Make Your Perfect Markdown Editor with Atom Editor Plugins

Up until now I’ve used dedicated Markdown editors like Haroopad and MacDown as a tool where I can focus on writing, while reserving more sophisticated code editors like Coda and Atom for web design projects.

My favorite Markdown editors are all young tools in active development, and none of them has every feature I’d ideally like in a writing environment — instead, they all come at it from different directions, and each nails about 90% of what I want.

Just for fun, I’m experimenting with using Atom as BOTH a code and Markdown editor, since I’m discovering how powerful it can be for adding exactly the features I want in my writing environment. It turns out that Atom is a fantastic solution for writing in markdown, and it can be customized to your heart’s content to match your writing style. Its extreme hackability and vibrant developer community has resulted in a great set of tools for doing more with Markdown, not to mention all the useful goodies it has for full-blown web hackery.

Awesome Built-In Features

Out of the box, Atom has a ton of great features that set it apart from many dedicated Markdown editors. Here are a few.

File Tree

Open a file in Atom and it gives you a sidebar where you can see all the files in the same directory. This is great when you’re coding, but it’s also nice if you have a folder full of blog post drafts or documents-in-progress that you want to keep track of — like chapters in a novel or articles in a series.

Tabs

Atom also has Chrome-style tabs for all your open documents so you can quickly switch from one to the next. This is a feature I’ve been requesting from the devs of HarooPad, Mou, and MacDown — now I don’t have to ask anymore. 😉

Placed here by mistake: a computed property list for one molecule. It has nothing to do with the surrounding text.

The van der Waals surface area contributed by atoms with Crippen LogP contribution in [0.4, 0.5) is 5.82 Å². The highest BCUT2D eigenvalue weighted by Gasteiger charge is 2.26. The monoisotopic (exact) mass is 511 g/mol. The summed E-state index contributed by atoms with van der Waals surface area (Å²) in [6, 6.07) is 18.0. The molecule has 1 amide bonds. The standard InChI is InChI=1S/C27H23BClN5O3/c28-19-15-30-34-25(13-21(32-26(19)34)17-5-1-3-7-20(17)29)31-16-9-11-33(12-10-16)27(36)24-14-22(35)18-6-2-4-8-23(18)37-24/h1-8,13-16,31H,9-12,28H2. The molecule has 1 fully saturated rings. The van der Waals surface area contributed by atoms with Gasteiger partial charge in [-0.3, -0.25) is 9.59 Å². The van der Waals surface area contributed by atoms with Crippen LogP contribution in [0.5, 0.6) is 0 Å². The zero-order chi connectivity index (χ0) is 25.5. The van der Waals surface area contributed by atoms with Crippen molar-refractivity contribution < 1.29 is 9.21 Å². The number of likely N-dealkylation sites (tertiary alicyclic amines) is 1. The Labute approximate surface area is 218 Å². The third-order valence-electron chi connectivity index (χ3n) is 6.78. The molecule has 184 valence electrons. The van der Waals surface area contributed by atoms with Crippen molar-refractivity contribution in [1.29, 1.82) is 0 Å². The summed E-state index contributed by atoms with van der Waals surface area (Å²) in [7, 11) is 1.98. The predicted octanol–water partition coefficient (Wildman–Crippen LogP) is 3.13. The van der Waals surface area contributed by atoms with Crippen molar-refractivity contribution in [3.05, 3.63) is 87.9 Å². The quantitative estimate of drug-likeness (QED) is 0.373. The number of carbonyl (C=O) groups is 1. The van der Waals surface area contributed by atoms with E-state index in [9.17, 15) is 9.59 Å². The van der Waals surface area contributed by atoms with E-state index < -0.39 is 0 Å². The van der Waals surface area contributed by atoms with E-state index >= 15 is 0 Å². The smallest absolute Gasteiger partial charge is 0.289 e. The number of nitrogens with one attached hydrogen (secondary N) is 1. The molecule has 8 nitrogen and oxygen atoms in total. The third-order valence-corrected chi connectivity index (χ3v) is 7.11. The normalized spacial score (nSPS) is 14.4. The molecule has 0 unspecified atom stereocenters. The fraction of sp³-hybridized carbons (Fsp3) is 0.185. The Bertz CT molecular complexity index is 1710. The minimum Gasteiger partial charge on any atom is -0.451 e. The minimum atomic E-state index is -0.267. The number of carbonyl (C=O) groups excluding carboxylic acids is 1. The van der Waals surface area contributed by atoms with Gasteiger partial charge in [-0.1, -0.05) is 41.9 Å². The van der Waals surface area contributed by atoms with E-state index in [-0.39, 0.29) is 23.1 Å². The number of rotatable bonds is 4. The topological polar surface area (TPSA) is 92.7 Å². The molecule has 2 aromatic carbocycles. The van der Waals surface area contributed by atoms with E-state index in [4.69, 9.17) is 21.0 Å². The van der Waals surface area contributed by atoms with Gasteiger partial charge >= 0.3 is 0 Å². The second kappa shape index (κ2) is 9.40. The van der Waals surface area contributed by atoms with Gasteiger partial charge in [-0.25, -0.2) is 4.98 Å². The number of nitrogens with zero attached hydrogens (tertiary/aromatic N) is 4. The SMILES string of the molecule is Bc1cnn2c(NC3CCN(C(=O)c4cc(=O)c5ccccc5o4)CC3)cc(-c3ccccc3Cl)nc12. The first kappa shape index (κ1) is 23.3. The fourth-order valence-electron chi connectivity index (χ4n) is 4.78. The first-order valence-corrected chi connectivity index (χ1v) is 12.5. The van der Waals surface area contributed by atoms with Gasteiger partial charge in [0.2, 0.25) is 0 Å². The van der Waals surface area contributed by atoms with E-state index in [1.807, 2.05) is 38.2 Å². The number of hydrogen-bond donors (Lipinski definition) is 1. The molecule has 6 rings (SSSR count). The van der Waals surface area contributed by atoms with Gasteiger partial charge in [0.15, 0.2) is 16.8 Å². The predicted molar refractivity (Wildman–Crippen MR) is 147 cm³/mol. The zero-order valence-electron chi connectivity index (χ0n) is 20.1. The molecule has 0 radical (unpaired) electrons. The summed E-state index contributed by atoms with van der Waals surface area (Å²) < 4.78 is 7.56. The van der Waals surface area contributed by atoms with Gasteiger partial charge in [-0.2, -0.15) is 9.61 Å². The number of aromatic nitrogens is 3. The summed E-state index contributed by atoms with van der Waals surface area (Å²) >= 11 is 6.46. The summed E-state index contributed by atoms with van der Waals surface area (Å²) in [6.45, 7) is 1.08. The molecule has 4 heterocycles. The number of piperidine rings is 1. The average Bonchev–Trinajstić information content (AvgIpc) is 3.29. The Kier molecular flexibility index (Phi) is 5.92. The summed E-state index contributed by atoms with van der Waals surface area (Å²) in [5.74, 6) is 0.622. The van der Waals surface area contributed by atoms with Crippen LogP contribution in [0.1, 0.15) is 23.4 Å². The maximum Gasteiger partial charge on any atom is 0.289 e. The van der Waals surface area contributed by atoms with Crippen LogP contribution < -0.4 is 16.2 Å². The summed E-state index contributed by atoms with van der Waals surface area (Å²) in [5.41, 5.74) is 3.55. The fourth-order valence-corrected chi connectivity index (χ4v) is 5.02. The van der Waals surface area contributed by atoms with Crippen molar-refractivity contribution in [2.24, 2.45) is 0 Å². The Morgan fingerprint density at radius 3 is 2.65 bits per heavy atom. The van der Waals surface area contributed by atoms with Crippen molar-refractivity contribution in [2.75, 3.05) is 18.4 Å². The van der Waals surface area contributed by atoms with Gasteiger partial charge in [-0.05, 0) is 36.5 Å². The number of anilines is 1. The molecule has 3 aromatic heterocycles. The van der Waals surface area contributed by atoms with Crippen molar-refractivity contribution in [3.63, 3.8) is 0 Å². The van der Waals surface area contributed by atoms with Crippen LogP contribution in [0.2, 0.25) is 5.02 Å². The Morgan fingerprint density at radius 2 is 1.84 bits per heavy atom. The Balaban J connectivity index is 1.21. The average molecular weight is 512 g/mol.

The Command Palette

I’m a huge fan of desktop quicklauncher Alfred for Mac OS X, which lets you search your computer, launch files, and do a ton of hacky tricks all from your keyboard.

Command Palette

The Atom Command Palette gives you similar power within Atom– instead of mousing through drop down menus, just start typing the feature you want to invoke and the Command Palette returns it in a list. It makes it quick and intuitive to process your text files in powerful ways.

Customizable Themes for Code Syntax and Preview

Atom lets you create custom color schemes for your code view and your HTML Preview pane, or import popular packages from the community.

Open Source, Cross Platform, Web Native

My first and favorite web text editor was Coda, a paid app that only works on Mac. Atom does everything Coda does (and more) while being able to follow me to other platforms and grow with me as a developer.

Great Community Plugins

The popularity and hackability of this app means that developers are writing great modules to add functionality to it. Below is a list of the best plugins I’ve found to make Atom editor the best markdown app going right now.

Save-session

A plugin to auto-save your work and restore your session when you reopen Atom.

Clean2 Atom

This is a distraction-free writing interface for Atom to hide everything but your text. Great stuff.

emmet-atom

Emmet is a “shorthand” syntax for HTML and CSS that lets you type quick snippets of text and then extend them into valid HTML code. I have come to love it while coding, but it’s also great for adding lorem ipsum text with a quick keystroke when I’m writing.

markdown-helpers

Select some text and invoke this plugin and it will create a link to the most likely URL (using Google’s smarts).

Markdown Helper Image

markdown-format

This tool reformats your Markdown syntax whenever you save to make sure it’s neat and tidy. markdown-format in action

These are just some of the great markdown-focused features you can find in the growing Atom editor community. They’ve already made a big difference in my productivity, and hopefully can help you keep your hands on the keyboard (and keep reachin’ for the stars, as Casey Kasem would say).

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